Odd Fellows Rest

Over holidays we spent a few days in New Orleans, eating some creole food, fresh oysters and walk around the city. I have heard that cemeteries in New Orleans are tourist destinations so we decided to check it out. They are spread around the city with some large cemeteries at the end of Canal street. Those were well taken care, with large roads in the middle, no ruble, no overgrows.

I took this photo from behind the gate, as the gate was chained and it appears that it is not open to the general public, but what first took my attention and made me walk and look through the gate is name above the gate into this small section of the cemetery – “Odd Fellows Rest”. Kind of unique name. I imagined that in order to qualify to rest in this wall, they have to provide some type of prove of being odd. Which is probably not that hard for most people, most of us are odd in some way.

Click me!!!

Lafayette Cemetery

The following few photos were taken at the Lafayette Cemetery in the Garden District. I was not sure what to expect when we went there, but I was a bit surprised on how run down it was. Maybe due to the fact that it does not have the fence around it at the moment, or maybe everyone who is laying there does not have any living folks who would take care of it.



If you are into bones or like to see skeletons then all you have to do is to take a peak into that black hole. It is all there, could be more than 100 years old, almost prehistoric type of stuff. Lafayette cemetery had a lot of these holes. Very unique type of cemetery.


This part of the cemetery is actually fenced in and in much better shape.


20 thoughts on “Odd Fellows Rest

  1. From Wikipedia: The Independent Order of Odd Fellows (IOOF) is a global altruistic and benevolent fraternal organization derived from the British Oddfellows service organizations of the 17th century.[1] There are a number of explanations of the origin of the name – for example:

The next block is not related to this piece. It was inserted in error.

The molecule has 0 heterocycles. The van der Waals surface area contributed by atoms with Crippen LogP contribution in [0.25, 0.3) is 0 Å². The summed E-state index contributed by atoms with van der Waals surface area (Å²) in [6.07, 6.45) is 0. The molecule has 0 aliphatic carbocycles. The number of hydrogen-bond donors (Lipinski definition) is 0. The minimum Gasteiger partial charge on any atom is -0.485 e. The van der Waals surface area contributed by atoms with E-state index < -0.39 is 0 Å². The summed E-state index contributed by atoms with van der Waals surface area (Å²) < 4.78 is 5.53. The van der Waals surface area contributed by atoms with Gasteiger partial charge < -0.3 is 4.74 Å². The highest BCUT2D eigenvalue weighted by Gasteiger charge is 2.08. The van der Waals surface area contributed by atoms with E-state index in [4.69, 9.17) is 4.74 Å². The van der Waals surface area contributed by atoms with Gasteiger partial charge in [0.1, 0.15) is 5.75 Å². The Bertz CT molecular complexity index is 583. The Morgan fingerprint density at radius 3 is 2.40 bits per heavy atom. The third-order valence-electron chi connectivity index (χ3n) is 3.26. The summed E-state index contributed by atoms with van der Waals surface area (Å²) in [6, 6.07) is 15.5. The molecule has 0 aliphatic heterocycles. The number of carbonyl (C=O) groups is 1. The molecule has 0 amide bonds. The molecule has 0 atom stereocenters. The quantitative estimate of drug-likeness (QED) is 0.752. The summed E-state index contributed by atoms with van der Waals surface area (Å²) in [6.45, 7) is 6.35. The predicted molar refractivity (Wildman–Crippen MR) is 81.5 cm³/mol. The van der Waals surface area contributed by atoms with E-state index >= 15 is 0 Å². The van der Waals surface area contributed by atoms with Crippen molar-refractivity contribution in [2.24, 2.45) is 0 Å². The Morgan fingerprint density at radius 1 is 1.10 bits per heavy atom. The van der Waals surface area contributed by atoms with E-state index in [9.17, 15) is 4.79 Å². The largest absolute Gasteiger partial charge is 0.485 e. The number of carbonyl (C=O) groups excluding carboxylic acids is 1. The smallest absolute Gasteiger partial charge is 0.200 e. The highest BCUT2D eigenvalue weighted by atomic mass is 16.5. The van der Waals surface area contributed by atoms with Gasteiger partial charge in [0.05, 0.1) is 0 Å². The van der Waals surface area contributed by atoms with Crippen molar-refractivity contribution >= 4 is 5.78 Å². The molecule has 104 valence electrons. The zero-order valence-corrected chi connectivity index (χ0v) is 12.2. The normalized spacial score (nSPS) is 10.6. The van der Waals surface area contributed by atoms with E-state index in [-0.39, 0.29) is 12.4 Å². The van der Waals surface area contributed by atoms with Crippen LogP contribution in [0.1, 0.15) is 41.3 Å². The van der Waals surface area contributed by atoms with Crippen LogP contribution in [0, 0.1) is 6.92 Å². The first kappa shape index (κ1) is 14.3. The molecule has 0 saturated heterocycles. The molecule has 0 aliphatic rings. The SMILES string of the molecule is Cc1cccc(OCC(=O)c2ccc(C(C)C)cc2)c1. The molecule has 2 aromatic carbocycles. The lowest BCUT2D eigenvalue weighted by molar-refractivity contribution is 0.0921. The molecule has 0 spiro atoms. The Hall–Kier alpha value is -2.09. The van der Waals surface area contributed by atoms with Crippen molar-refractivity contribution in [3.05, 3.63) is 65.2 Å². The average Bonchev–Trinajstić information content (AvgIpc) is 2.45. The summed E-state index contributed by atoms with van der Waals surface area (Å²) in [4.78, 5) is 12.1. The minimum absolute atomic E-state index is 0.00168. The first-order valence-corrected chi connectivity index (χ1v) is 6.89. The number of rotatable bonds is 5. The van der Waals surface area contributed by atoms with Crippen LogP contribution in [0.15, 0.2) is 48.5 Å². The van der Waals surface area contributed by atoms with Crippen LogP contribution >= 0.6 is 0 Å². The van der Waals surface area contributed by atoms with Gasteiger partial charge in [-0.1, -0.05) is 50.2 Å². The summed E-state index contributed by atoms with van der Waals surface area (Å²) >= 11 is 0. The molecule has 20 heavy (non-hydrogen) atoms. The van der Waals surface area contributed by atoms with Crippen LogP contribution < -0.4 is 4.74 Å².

In 17th century England, it was odd to find people organized for the purpose of giving aid to those in need and of pursuing projects for the benefit of all mankind. Those who belonged to such an organization were called “Odd Fellows”.[1]
    The Order is also known as “The Three Link Fraternity”, referring to the Order’s “Triple Links” logo – three links contain the letters F, L and T, (Friendship, Love and Truth).[1]
    The word “Independent” in the organization’s name was given by the English parent organization as part of the chartered title of the new North American chapter:
    The Independent Order of Odd Fellows was founded on the North American Continent in Baltimore, Maryland, on April 26, 1819 when Thomas Wildey and four members of the Order from England instituted Washington Lodge No. 1. This lodge received its charter from Manchester Unity of Odd Fellows in England.[1]

    Your photos are lovely and very evocative.

  2. The Odd Fellows are an old fraternal organization that cares for orphans and widows. They probably paid for the funerals and graves of all who are interned there. They are still around (at least in California).

  3. They’re still around in the UK too, but the Welfare State and a wider range of commercial insurance schemes, plus organisations like Age Concern who offer a pay-for-it-now funeral service, have taken away much of what used to be their rationale.

  4. I live in New Orleans. I live around the corner from Lafayette No. 1. I photograph cemeteries from time to time. The reason the oldest cemeteries (many are over 200 years old) are such in such ill repair is that they are maintained by the families who have members buried there. Many of those old line families are long gone, others cannot afford the repairs and maintenance. The Catholic church does get involved from time to time.Usually at St. Louis No’s 1, 2 &3. But cemetery maintenance is low on their priority list. There is a volunteer group call Save Our Cemeteries that does what they can, but they depend on donations and such. The cemeteries at the end of Canal Street are much newer and are maintained by two parishes — Jefferson and Orleans. In case you didn’t notice while you were visiting, a big portion of the city is pretty run down. We didn’t get one of our nicknames — “The City that Care Forgot,” for nothing.

  5. These are beautiful! I never would have guessed that you could see so much emotion – painful and lovely – in a cemetery that you do not have a loved one buried in.

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